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Maine Celtic Celebration all about tradition

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Eleventh annual festival lands in Belfast July 14-16

BELFAST - When asked what the Maine Celtic Celebration means to the city of Belfast, festival VP Claudia Luchetti said that the festival provides entertainment, but also something else.

“There is a dual purpose. To provide entertainment, but also education.”

The Maine Celtic Celebration was brought to life 11 years ago by a group of local folks with Celtic heritage who recognized the cultural connection with their home, a city named after the Belfast located in Ireland.

“It is celebrating tradition and heritage,” said Luchetti.

Previously, Belfast was home to a festival that celebrated the chicken processing tradition, but that event died out with the industry, according to Luchetti. The site of the now-shuttered chicken processing plant is now home to the Belfast Commons; the common came into being when the plant was bought, torn down, turned into a park and donated to the city.

And now, the commons serves as the home of the Maine Celtic Celebration.

“It is kind of like an evolution. [A] total turn in culture from the chicken processing and broiler festival, which was more like a carnival and held in the city park. When that all ended and the group [that started the Celtic Celebration] got together, they capitalized on the fact that there had been a festival held after the Fourth of July in Belfast traditionally for quite a long time,” said Luchetti.

The festival’s biggest feature is music. All of the music is traditional instrumentation from the Celtic heritage - fiddles, accordions and string instruments. Music will be played at the Belfast Commons from July 14 at 6 p.m. to Sunday at 5 p.m. Many of the musicians will also offer workshops.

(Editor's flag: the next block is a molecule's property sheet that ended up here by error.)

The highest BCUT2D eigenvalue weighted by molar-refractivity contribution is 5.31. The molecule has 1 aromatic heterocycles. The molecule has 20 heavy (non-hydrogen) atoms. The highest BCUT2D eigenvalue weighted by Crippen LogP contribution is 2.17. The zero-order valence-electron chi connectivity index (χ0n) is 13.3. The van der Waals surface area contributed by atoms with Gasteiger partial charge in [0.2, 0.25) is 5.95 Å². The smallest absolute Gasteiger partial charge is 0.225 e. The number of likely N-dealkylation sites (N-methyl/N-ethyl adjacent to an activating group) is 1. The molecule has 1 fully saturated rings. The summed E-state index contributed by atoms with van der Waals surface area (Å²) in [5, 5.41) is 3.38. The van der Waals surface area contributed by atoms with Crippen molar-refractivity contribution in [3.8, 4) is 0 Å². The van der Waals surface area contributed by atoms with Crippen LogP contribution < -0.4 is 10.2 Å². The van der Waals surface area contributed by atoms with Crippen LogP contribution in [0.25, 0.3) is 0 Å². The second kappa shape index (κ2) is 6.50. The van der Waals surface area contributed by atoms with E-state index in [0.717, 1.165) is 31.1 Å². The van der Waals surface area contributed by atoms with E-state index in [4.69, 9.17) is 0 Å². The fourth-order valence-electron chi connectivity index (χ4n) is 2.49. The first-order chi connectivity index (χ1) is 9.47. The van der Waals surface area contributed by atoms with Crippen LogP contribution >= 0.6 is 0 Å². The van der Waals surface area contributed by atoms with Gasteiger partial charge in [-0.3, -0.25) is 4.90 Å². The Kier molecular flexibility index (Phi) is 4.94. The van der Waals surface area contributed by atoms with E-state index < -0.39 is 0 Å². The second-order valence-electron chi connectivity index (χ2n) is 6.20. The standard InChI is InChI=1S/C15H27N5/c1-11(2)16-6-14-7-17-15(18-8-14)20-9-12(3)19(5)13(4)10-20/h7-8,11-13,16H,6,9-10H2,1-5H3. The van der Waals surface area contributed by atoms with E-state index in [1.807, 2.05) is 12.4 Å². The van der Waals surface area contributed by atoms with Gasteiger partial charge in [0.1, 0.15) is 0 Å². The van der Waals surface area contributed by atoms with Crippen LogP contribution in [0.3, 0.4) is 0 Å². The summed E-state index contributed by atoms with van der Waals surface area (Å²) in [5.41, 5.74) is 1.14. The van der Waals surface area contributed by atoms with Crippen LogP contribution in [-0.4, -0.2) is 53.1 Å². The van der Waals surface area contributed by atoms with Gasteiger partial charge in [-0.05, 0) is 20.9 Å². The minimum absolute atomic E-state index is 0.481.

Perhaps the most famous event of the Maine Celtic Celebration is the cheese roll. The event is based off the cheese roll in Gloucestershire, England. Contestants chase cheese down the hill and the first contestant to grab the cheese wheel is the winner. This year’s cheese roll will take place on July 16 at 1:30 p.m.

Other events include a dog parade and show on July 15 at 9:30 a.m. The highland heavy games take place all day on July 16; these are all traditional Scottish games. 

“Big people throwing around heavy objects,” said Luchetti.

Another event is the kilted canter, a 5K run where many of the racers run in kilts. That event is put on by the Belfast Rotary and takes place at Belfast High School. In addition, the festival also includes a kilt competition where anyone wearing a kilt can come up on stage to talk about their kilt’s heritage; the audience then votes via donations for its favorite kilt.

The Maine Celtic Celebration does not have an entrance fee, but donations are welcome.

“We are very committed to the idea that everyone should come regardless of the ability to pay,” said Luchetti. “The event is all supported by donations and carried on by volunteers. It is a demonstration of community. That the community can get together and put on such a celebration.”

More information about the Maine Celtic Celebration – including a full list of events - can be found online at mainecelticcelebration.com. In addition, the group is still looking for volunteers; info about giving your time can also be found at the website.

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